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Many organizations face a productivity problem with employees who abuse chat programs like MSN Messenger. Some IT departments are instructed to block this kind of traffic for users who either abuse or simply don't require the software. You can block applications like MSN Messenger in your proxy server, but some clients may still have access to the applications, because there are many versions of MSN Messenger in use, making blocking the application with a proxy server difficult. Instead, block MSN Messenger traffic more easily with iptables.
Each version of Messenger sends network packets with unique headings, so in Squid, for example, you must use a url_regex-based access control list to scan a packet going through a Linux box looking for a string that allows the MSN Messenger connection, such as gateway.dll or application/x-msn-messenger, and instruct the proxy to deny those kinds of packets.
Iptables uses three tables to process packets going in and out of the firewall: mangle, which manipulates packets; nat, which does address translations on two networks, such as your LAN and the Internet; and filter, which filters packets. Each table has chains on which you can write rules that allow, block, log, and redirect packets to traverse the firewall. In Iptables Tutorial 1.2.2, Oskar Andreasson states that the PREROUTING chain in the mangle table is the first thing a packet hits when it enters the firewall. This is where you want to create your blockade.
MSN Messenger uses port 1863 on the server side to establish a socket with the client (check for more ports for Internet services). Knowing this, you can add a small addendum to whatever rules you already have in the iptables firewall.
Create a file that holds the IP addresses that you wish to block. Use one address per line, and add comments with the pound sign (#). (Your file could have line after line of IP addresses, no comments, and no blank lines, but it wouldn't be very understandable.)
# IP addresses blocked for msn messenger # ******************************** # sales, office 2 192.168.100.10 # accounting (all) 192.168.100.23 192.168.100.24 192.168.100.25 # production, building A 192.168.100.50
Name this file as you wish; I called mine ip_msn. Now run the following command to remove the comments and the blank lines and create a temporary file that will become part of the iptables rules:
grep -v "#" /your/path/ip_msn | sed -e '/^$/d' > /tmp/temp
grep -v outputs the lines that don't start with #, and
sed eliminates empty lines and redirects the output to the temporary file.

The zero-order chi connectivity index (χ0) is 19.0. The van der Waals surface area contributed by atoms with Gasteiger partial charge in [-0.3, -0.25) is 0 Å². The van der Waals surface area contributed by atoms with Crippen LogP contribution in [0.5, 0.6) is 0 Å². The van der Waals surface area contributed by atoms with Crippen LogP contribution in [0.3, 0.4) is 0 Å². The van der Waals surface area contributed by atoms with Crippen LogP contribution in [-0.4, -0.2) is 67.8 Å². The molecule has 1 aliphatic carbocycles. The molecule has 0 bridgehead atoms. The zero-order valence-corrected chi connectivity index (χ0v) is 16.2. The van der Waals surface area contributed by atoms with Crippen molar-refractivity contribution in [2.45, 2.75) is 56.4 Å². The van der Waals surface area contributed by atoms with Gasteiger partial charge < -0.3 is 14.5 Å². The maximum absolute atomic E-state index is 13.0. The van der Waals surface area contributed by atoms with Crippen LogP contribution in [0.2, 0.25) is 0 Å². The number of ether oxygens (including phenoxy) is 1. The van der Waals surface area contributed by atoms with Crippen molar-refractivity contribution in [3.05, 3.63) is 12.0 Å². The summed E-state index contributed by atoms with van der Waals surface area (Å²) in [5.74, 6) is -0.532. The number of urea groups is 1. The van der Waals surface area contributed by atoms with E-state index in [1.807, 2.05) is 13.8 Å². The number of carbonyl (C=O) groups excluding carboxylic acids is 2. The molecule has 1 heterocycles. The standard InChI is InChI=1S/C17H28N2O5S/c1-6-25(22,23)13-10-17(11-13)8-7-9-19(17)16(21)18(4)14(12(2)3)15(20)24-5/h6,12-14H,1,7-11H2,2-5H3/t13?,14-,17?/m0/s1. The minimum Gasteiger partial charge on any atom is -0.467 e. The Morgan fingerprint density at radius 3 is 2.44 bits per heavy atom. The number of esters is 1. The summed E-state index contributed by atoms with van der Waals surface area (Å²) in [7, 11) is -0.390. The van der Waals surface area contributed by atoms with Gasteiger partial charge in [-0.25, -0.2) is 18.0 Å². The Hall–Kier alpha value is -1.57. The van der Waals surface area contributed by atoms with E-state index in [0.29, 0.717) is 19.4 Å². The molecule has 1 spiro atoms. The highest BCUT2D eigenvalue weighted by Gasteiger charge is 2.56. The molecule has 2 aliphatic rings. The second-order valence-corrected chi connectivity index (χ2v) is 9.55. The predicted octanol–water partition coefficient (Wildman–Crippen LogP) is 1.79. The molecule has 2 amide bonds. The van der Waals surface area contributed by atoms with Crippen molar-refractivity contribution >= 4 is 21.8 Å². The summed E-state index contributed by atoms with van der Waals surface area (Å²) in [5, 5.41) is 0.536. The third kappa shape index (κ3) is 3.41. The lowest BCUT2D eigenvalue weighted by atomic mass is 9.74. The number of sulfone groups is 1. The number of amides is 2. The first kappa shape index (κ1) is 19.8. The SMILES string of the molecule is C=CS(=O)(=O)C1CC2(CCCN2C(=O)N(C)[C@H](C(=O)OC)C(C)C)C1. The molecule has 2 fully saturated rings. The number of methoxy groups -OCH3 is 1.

Now create a short script (you can include the above command) that reads every address from this file and adds the iptables rules:
grep -v "#" /your/path/ip_msn | sed -e '/^$/d' > /tmp/temp while read IP ; do /sbin/iptables -t mangle -A PREROUTING -s $IP -p tcp --dport 1863 -j REJECT done < /tmp/temp
-t option specifies the mangle table, and the
–A option specifies the prerouting chain. The
–s option specifies a source IP address, the
–p option specifies TCP packets, and the
--dport option specifies the destination port number 1863. If the network packet fulfills all these criteria, then the
–j option will indicate it should be dropped. Append these lines in the appropriate place in your iptables configuration file. Remember that rules are read top to bottom, so the order in which you place the rules for the mangle table is important; if you have a previous rule for this table that allows everything, this new block of code won't ever matched.
With so many network applications out there, you could enhance the script so it admits different port numbers and IP addresses all in the same file. Your configuration file (named ip_ports_blocked) could look something like this:
# IP addresses blocked for different applications # ******************************** # MSN messenger # sales, office 2 192.168.100.10:1863 # accounting (all) 192.168.100.23:1863 192.168.100.24:1863 192.168.100.25:1863 # production, building A 192.168.100.50:1863 # mysql # sales, office 2 and 6 192.168.100.10:3306 192.168.100.11:3306
Here's the modified script to process that file:
grep -v "#" /your/path/ip_ports_blocked | sed -e '/^$/d' > /tmp/temp while read row ; do IP=`echo $row | cut -d":" -f1` PORT=`echo $row | cut -d":" -f2` /sbin/iptables -t mangle -A PREROUTING -s $IP -p tcp --dport $PORT -j DROP done < /tmp/temp
IT managers can use this technique to keep people from wasting time with unnecessary network applications. Use the script that best suits your needs, either to block a single application like MSN Messenger or to block several applications without a proxy.
Sergio Gonzalez Duran is a Linux administrator, systems developer, and network security counselor who also teaches Linux courses and publishes the Spanish-oriented Linux and open source Web site linuxtotal.com.mx.